Sunday, March 20, 2011
You might have gotten an email entitled "Cancer update email" or "Johns Hopkins update - very good article", which claims to be from an article sent out by the Johns Hopkins newsletter. The email gets stranger and stranger as you read it. Chemotherapy doesn't work to help cancer, it claims but changing your diet will do it. By the time you get down to the bottom which informs you that milk produces mucus which "feeds the cancer", you might be wondering about it.
This article of unknown origin never went out on Johns Hopkins newsletter according to Snopes and Hoaxslayer, the latter which suggests that especially with medical forwards, it's best to check them out before sending to friends.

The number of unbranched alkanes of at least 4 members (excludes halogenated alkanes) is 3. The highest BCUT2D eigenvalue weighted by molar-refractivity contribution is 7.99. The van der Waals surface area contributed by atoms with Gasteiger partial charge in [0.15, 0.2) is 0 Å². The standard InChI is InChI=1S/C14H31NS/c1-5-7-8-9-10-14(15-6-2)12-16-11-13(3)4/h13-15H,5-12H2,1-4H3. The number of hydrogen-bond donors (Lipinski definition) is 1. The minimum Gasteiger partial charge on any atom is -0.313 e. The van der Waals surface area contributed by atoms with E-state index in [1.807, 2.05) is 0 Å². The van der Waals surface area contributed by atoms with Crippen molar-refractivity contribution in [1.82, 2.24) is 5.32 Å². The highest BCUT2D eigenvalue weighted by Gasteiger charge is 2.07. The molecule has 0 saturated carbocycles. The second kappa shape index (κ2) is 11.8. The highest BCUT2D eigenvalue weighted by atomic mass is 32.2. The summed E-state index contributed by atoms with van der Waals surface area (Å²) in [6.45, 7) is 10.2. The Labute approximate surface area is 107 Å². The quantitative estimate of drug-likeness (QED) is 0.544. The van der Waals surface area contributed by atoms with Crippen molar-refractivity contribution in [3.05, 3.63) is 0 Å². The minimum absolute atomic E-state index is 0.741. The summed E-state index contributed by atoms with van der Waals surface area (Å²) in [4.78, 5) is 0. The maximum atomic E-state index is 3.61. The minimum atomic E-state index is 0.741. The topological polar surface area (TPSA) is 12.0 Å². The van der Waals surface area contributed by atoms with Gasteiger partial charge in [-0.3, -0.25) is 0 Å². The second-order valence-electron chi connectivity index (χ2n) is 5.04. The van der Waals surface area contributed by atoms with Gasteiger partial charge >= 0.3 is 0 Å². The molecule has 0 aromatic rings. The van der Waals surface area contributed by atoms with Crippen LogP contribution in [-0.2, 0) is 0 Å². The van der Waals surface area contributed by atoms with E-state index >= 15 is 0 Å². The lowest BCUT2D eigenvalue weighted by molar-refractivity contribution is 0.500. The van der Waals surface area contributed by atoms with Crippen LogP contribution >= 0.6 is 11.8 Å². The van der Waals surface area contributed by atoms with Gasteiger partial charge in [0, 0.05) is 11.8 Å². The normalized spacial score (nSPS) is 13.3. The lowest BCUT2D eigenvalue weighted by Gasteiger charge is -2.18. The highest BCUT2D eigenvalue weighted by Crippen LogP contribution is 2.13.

Johns Hopkins, not real impressed (to put it mildly) about the email stating so many myths about cancer being attributed to them, dedicated a page on their website to deny and debunk the email, point by point.
To "Google" a forward, take the title and put it in quotes. In the case of this, since the title was more generalized, I also took a few key words like "cancer" and "alternate" and "Johns Hopkins" and added them to my search. With the search engines being so comprehensive and computers being so fast, it only takes a couple of seconds to check out a forward and it's really worth doing rather than sending out wrong information especially in the medical arena.